For the past 8 years, I have been tracking trends that would affect business as we know it. Generally I was focused on a decade or two in the future, but with COVID19 acting as an accelerant, the future is now for work, communities and transportation. This is why I am reviewing past #Futureofwork trends and where we are now in the time of COVID19.
In the Spring of 2013, it was all about mobile technology. We ditched our Blackberries® and flip phones for the iphone 3G, yet most of us weren’t using it to its fullest extent. My predictions included the end of the doorbell and the watch. I was clearly wrong about the latter (not envisioning them to become mobile device themselves), but when was the last time you rang a doorbell v. texting someone upon your arrival?
In 2013 I focused on how mobile technology affected spatial relations:
- It meant we could live in smaller spaces without books, stereos, TVs, and as a result in 2013 we started seeing the development of new micro-units. Many of which were running up against outdated zoning regulations.
- It gave more people access to the internet (middle and lower-income families could afford a phone v. a home computer).
- We were witnessing the beginning of the end of traditional retailers. Those that survived the Great Recession either had e-commerce strategies or were starting to explore them. E-commerce got a boost from mobile and we began seeing new retail strategies like direct-to-consumer, retail within retail, and pop-up stores.
- Those of us who embraced mobile technology started to see a change in our needs for office space. Those of us watching younger generations, felt that if people can work remotely, they will.
Fast forward to today and mobile technology has helped facilitate the trends listed above. But, it is also developing in more ways than we could have imagined in 2013. Here’s a spotlight of a few mobile technology trends and how COVID19 is accelerating them.
1. Artificial Intelligence. Mobile technology has ushered in everyday use of AI through Alexa, Siri and other personal assistant apps. COVID19 has accelerated our need for voice activated technology and we can expect this trend to increase at a quicker pace than originally anticipated.
2. Tracking. In 2013, we loved the idea that mobile technology allowed us to work from anywhere and that no one knew where we were. The irony today, is that they serve as tracking and tracing devices. As long as we have our phone, someone, or something knows where we are at all times. The adoption of tracing apps due to COVID19 has accelerated our acceptance of surveillance via our mobile technology.
3. Augmented Realty. AR was not widely available in 2013. At that time, we were mostly talking about virtual reality. I’ve always felt AR was the bigger trend as you don’t need special equipment, making it’s easier for all to adopt. Pokémon Go was the application that ultimately lead to the mass adoption of AR in 2016. Today, you have apps like Ikea’s incorporating AR into their online shopping app. With the increase in online shopping and doing business online due to COVID19 we will see more AR applications on our phones and tablets.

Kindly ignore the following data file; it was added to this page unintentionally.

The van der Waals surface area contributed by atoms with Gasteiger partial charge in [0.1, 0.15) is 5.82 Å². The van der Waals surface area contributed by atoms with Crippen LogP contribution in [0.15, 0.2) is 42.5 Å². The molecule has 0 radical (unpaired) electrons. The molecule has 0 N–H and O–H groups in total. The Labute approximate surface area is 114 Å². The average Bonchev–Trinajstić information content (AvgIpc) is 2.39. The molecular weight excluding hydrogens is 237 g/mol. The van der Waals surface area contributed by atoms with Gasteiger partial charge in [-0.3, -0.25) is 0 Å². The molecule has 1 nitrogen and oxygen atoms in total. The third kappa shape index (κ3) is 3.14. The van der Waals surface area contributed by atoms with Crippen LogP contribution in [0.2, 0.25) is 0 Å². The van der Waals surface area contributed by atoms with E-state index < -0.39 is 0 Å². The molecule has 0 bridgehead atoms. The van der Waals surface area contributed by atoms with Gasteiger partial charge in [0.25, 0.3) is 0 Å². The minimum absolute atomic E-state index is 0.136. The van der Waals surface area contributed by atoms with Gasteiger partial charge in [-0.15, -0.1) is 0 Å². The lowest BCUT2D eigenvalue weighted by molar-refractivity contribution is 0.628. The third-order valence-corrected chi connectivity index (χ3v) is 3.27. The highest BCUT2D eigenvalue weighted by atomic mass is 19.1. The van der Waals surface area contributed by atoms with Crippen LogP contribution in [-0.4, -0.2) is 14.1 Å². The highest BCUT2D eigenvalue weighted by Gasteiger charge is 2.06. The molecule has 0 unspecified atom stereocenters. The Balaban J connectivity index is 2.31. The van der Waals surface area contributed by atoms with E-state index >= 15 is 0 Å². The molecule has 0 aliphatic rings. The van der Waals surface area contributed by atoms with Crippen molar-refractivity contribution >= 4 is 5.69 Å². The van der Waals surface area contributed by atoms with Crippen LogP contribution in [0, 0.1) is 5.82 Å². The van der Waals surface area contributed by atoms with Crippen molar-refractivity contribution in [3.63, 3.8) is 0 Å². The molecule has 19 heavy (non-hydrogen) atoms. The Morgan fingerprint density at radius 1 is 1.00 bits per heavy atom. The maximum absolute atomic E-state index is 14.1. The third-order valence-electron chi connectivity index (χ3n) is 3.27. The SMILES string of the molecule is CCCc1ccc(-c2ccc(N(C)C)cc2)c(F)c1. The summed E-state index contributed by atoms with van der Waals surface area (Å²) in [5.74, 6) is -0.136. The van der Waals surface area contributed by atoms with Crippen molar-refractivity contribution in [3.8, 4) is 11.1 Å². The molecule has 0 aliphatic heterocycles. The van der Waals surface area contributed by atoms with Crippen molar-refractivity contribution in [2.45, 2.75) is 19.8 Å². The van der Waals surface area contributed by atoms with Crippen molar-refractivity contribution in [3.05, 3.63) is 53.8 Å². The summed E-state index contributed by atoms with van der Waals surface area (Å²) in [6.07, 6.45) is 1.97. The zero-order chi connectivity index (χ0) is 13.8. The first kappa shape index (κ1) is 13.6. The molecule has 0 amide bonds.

4. Wearable technologies. If there’s one thing that moves forward the adoption of new technology, it’s health and safety. The Fitbit moved the adoption of wearables along quickly and I expect temperature checks will eventually do the same for other wearables.
5. The internet of things. Mobile devices in the past have been used to connect with other mobile devices but now we are connected to our home security, our cars, and picture frames, etc. We will continue to see connected devices interact seamlessly as increased surveillance and community monitoring comes into play.
6. Mobile payments. While they were definitely around in 2013, it wasn’t until Venmo mainstreamed the ability to pass money instantaneously that we felt truly comfortable with mobile payments. With COVID19, mobile shopping and the idea of touchless payments is making cash seem like a much less attractive alternative.
7. Mobile security. If you are not using 2-step verification for all your apps, it’s time to start. With mobile phones running your banking while being connected to the internet of things, cyber security is even more important than ever.
8. Biometrics. Whether it’s voice, eye, facial or fingerprint recognition, we will continue to see the increase in biometric access and identification. COVID19 will likely increase the pace of integration of such security going forward.
9. 5G. This is the 800 lb gorilla and it’s coming. Unfortunately, most devices will have to be upgraded to use it; and it’s not a cost-effective solution to bring broadband to rural areas. COVID19 has showed how important it is to have equitable access to broadband / internet for work and school. And 5G will not improve that as it will be limited to denser, more urban areas. And in fact could increase the inequities in both work and schooling.
10. Cutting cable wires. Tired of complaining about Comcast, AT&T and whoever is your carrier of choice (or lack of choice)? Hopefully, as we become more dependent on videos for entertainment, we can expect more competition and more direct to consumer innovation that could bring costs down plus provide the customization that we have come to expect in our consumption of data.
Diane Danielson is the founder of the Future Proof Research Collaborative and has always been interested in the future of work, communities and transportation and works with companies who seek to “Future Proof” their businesses.